You are not your gift

I don’t invest much time reading magazines, certainly not as much time as I should. But I have read Marvin Olasky’s interview with singer, songwriter, and author Michael Card. I’ve read the interview at least three times because there is one segment of the interview that haunts me, warns me, and motivates me as a father.

At one point in the interview Card is asked about his song, “Underneath the Door.” I was not familiar with the song so I went online and found this video:

In the interview Olasky asks Card about this song:

Marvin Olasky: You mentioned somewhere that as a small boy you saw very little of your father. He came home from practice, closed himself in his study, and you would push drawings and other things under his door to try to get his attention. Did it work?

Michael Card: No, it didn’t, actually. I wrote a song called ‘Underneath the Door.’ I grew up eating supper at 8 o’clock because my mom would wait for my dad. In those days when the father would come home the kids would come to the door and greet him. My kids don’t do that with me; they just sort of look up from their video games and say, ‘Oh, you’re home.’

MO: You were the designated dad-bringer.

MC: My family would always send me to go get my dad, and I had to get his attention somehow, because he was locked away in his study. But he was a phenomenal person, my father. The older I get the more I appreciate him. He was a good man.

MO: That sounds frustrating.

MC: It was frustrating. One of my major themes is that you are not your gift, and my father thought he was his gift. He thought that medicine was all he was, so when he was forced to retire he died a few months later. He could not imagine living without being a doctor.

Card’s song and this interview haunt me as a father. They cause me to rethink my own parenting. I don’t have an office door, but are there ways in which my children are locked out of my life? Am I accessible to them? Do I assume that my gifts and calling are more important than the time I spend with my children? In the time I spend with my kids, am I focused on them, am I listening, am I entering their world or do I require them to enter into my world? Do my children get my attention easily? Do they get my full attention? Can I unhitch my mind from all my other duties when I am with them? Do I think of myself as a child of God ultimately or do I think of my value in terms of my gifts and calling and output? All important questions that this interview raises in my own mind.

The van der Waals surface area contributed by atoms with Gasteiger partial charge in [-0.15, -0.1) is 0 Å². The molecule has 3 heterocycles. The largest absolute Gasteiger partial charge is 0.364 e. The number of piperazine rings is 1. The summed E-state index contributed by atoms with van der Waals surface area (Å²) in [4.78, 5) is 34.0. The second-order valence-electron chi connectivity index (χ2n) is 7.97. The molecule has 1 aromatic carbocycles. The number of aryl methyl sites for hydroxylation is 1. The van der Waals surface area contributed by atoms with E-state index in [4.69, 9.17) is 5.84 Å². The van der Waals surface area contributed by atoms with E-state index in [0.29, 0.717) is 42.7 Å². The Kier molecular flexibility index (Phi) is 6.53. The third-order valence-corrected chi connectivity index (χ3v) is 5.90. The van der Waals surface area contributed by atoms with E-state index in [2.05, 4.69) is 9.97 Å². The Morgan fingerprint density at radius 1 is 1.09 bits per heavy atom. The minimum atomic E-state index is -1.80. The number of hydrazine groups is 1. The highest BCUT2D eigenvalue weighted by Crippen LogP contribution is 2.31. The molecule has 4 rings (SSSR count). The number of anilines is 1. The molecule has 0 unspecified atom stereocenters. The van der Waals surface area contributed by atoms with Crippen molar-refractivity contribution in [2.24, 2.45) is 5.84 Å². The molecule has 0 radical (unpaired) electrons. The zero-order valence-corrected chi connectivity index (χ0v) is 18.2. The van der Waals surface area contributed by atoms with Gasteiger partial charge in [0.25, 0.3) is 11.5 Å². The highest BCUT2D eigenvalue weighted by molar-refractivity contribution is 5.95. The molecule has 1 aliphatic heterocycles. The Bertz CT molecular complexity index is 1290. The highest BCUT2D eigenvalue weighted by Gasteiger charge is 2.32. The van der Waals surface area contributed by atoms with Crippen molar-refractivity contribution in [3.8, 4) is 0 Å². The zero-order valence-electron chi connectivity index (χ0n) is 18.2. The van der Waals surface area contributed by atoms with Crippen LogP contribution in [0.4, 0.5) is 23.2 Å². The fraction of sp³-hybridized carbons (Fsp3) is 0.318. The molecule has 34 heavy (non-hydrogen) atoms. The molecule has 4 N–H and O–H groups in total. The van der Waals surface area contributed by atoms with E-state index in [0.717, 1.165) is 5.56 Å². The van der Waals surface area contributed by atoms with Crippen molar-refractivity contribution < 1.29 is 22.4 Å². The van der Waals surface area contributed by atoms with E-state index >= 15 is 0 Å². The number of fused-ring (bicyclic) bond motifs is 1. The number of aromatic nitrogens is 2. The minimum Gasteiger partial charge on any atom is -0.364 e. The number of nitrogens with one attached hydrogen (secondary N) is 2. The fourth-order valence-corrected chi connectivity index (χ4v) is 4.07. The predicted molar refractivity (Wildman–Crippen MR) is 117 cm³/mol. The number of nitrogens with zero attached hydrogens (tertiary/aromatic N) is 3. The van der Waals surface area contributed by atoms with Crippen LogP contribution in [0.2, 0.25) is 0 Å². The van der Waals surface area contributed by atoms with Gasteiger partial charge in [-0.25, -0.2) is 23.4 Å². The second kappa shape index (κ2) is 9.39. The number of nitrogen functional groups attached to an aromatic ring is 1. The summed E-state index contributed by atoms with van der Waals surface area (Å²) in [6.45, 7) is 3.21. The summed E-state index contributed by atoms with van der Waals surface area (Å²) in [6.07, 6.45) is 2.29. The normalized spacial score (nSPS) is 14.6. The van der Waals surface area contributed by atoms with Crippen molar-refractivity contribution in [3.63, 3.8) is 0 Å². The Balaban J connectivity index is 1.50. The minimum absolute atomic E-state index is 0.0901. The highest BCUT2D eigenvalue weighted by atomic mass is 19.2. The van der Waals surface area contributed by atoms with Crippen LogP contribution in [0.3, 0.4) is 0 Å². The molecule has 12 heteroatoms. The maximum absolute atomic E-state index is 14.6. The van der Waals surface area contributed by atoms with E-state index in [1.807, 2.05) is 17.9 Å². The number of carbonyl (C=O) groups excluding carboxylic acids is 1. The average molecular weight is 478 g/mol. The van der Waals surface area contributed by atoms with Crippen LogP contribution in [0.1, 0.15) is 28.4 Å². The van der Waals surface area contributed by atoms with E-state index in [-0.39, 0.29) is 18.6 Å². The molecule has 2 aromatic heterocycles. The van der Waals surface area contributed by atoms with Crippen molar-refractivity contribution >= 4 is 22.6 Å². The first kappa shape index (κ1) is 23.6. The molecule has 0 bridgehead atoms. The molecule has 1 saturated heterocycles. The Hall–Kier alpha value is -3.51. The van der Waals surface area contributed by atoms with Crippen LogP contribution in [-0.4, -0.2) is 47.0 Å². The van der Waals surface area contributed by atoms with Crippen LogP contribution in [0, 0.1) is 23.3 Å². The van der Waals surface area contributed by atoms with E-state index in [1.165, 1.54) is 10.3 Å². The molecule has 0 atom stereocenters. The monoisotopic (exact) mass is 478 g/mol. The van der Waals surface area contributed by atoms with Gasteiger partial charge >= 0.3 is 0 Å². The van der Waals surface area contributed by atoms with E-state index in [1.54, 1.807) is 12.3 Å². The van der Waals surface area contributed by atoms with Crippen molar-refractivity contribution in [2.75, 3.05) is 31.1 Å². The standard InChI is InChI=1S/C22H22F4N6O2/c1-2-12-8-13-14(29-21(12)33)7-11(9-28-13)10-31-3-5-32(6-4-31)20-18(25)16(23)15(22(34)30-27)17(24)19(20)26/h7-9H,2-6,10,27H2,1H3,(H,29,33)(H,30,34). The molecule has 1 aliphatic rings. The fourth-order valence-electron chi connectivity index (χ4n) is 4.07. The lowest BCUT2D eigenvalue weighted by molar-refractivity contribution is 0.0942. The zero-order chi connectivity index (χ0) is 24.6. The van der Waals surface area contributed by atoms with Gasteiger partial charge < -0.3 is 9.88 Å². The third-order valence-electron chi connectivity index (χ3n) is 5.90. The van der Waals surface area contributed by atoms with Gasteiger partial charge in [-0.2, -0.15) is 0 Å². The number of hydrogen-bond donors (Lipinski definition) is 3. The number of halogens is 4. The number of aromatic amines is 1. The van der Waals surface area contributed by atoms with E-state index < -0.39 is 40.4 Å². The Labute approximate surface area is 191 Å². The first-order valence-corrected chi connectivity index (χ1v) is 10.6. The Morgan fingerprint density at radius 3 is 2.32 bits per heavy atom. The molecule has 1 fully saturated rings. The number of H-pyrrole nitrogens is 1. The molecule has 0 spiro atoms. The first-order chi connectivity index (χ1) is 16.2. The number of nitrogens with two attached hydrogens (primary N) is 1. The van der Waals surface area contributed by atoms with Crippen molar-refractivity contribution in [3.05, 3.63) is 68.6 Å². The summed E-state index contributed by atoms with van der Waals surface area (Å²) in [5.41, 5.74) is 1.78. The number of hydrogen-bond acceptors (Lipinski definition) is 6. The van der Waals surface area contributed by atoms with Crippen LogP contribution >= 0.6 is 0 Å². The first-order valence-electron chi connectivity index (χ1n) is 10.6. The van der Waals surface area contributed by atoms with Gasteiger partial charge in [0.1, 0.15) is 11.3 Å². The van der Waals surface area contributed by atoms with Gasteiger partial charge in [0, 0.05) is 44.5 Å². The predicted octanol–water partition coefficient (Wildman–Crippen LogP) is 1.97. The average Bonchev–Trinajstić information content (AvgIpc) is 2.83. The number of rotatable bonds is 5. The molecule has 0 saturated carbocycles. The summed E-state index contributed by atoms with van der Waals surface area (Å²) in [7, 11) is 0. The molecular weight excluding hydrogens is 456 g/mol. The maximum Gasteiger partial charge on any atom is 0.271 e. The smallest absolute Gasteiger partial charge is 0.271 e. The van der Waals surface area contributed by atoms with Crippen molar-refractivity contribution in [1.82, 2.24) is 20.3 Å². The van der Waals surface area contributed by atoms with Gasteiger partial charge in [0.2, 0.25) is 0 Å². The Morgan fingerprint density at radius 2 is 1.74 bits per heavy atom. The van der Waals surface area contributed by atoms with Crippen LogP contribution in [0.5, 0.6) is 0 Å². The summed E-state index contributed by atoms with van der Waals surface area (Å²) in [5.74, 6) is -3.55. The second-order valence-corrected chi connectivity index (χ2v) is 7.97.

5 thoughts on “You are not your gift

  1. wow. i get a similar feeling when i listen/think about some of the lyrics in cat’s in the cradle

  2. Heartwrenching. I’m glad that Michael Card has found healing, but I hope no father who reads this interview thinks that means it’s okay to keep locking his own kids out.

  3. Like you Tony I had to ask myself these same questions. I recently started school again looking to get my Bachelors. With my work load at work, school and church I was finding out my home life was lagging. Numerous times my son would come up to me and ask “Today can you play with me?” It really hit a chord after the third day. In the next session I have pared down my classes so that I do not miss another moment with my kids again. I will be in school longer but it is worth the sacrifice while my kids are still young and want to sit in the floor and play with me.

  4. It is a fine line we walk as parents, constantly struggling to keep ourselves current with our children, handling incessant responsibilities that do not wait for you. As a mother I was given a great privilege to be home with my little ones. A privilege I never took lightly. But with that privilege came sacrifice…their father worked hard and long hours to keep the family together. And then back to school to better himself so, yet again, the family could keep afloat. When that little boy or girl looks up into your face and asks for just a little time to play with you…your heart breaks…because you are torn between handling ‘life’ or taking a moment with them. One of my biggest regrets lies within that very thing. Did I take the moments as they came? Or did I feel stuff had to be handled instead. When asked, my advice has always been to make time…there is nothing more important than giving precious time to your little gifts from God himself. This time is fleeting…I know from experience.

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